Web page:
Hollywood Actor Filming in British Columbia Says His Children Were Denied Boarding an Air Canada Flight | The Canadian News

A Hollywood actress in British Columbia for a movie set is expressing concern about how her children were treated when they tried to board a plane with tickets she bought for them.

Holly Robinson Peete is in British Columbia filming a Hallmark Christmas movie, where her two teenage sons joined her for a visit earlier this month.

But when the boys, who are black, left to fly home in business class Monday night, an Air Canada ticket clerk denied them boarding.

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“They weren’t allowed to board the plane because they couldn’t present the credit card, which was their parents’ credit card, that paid for the ticket,” Peete said in a video posted on Instagram.

“I was very, very upset, very disappointed, I didn’t like the way they were treated, especially by that ticket agent, and even some of the customer service people were unnecessarily rude and disrespectful.”

Peete, who appeared decades ago in the film shot in Vancouver, 21 Jump Street, says he has been flying with Air Canada ever since and “has never had to present the credit card that paid for the ticket.”

However, her children were “flagged,” she said, and were left stranded at the airport without either parent. They ended up spending the night at a nearby hotel.

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“I feel like this is a policy that is selective and really needs to be revised and they need to do a lot better,” he said in his Instagram post.

In a statement, Air Canada described the incident as “an unfortunate situation” that arose from the security process of your credit card.

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“Sometimes legitimate transactions require additional verification when the booking is made in an unusual way, such as foreign purchases made outside of Canada for last minute travel, and these are identified by our automated anti-fraud systems,” said a spokesperson.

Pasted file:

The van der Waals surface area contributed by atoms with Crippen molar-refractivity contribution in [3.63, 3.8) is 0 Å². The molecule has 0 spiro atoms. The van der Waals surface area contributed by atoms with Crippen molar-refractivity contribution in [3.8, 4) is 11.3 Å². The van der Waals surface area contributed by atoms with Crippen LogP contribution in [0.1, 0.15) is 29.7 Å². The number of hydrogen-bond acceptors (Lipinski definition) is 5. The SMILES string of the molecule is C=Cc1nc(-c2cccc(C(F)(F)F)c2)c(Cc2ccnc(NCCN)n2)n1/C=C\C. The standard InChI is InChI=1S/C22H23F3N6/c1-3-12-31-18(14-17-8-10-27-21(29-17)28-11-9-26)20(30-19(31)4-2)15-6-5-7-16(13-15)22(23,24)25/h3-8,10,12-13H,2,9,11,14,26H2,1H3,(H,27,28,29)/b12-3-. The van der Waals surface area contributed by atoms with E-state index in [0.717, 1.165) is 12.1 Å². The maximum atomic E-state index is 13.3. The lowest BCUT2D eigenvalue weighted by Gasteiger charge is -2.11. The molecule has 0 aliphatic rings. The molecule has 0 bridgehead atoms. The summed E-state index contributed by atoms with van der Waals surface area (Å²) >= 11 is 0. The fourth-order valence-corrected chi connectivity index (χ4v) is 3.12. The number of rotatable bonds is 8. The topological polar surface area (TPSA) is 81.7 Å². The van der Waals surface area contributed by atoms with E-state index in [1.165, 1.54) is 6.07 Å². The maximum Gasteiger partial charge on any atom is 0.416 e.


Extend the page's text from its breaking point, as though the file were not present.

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“In this case, our fraud prevention team, which is not located at the airport and therefore operates impartially reviewing only the purchase transaction, had a concern about the way tickets were purchased for these customers and alerted the airport agent. “

Air Canada said it had followed up with Peete “as we recognize this caused inconvenience.”

Travel expert Claire Newell said credit card fraud costs airlines millions of dollars a year, and situations like the one Peete’s children faced are not uncommon.

“It is like your credit card. If you buy something that is not normal. It may mark it once and it may not another and the system marked it this time, ”he said.

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“Very often it is within a period of 24 or 48 hours from the time the tickets were purchased and it is usually for business class and of course it is not in the passenger’s name, that is, the credit card being used “.

Newell said she makes her children buy tickets in her name for this reason and recommends that parents contact the airline in advance if they are purchasing youth tickets on behalf of the children.

But Peete says the airline didn’t seem interested in solving the problem at the gate.

“One of the things that really bothered me was that when the guys were talking to the ticket agent, we were talking on the phone and I kept saying, ‘I want to talk to him,’ and he wasn’t talking to me, I didn’t want to talk to the parents. ”He said in the video.

© 2021 Global News, a division of Corus Entertainment Inc.


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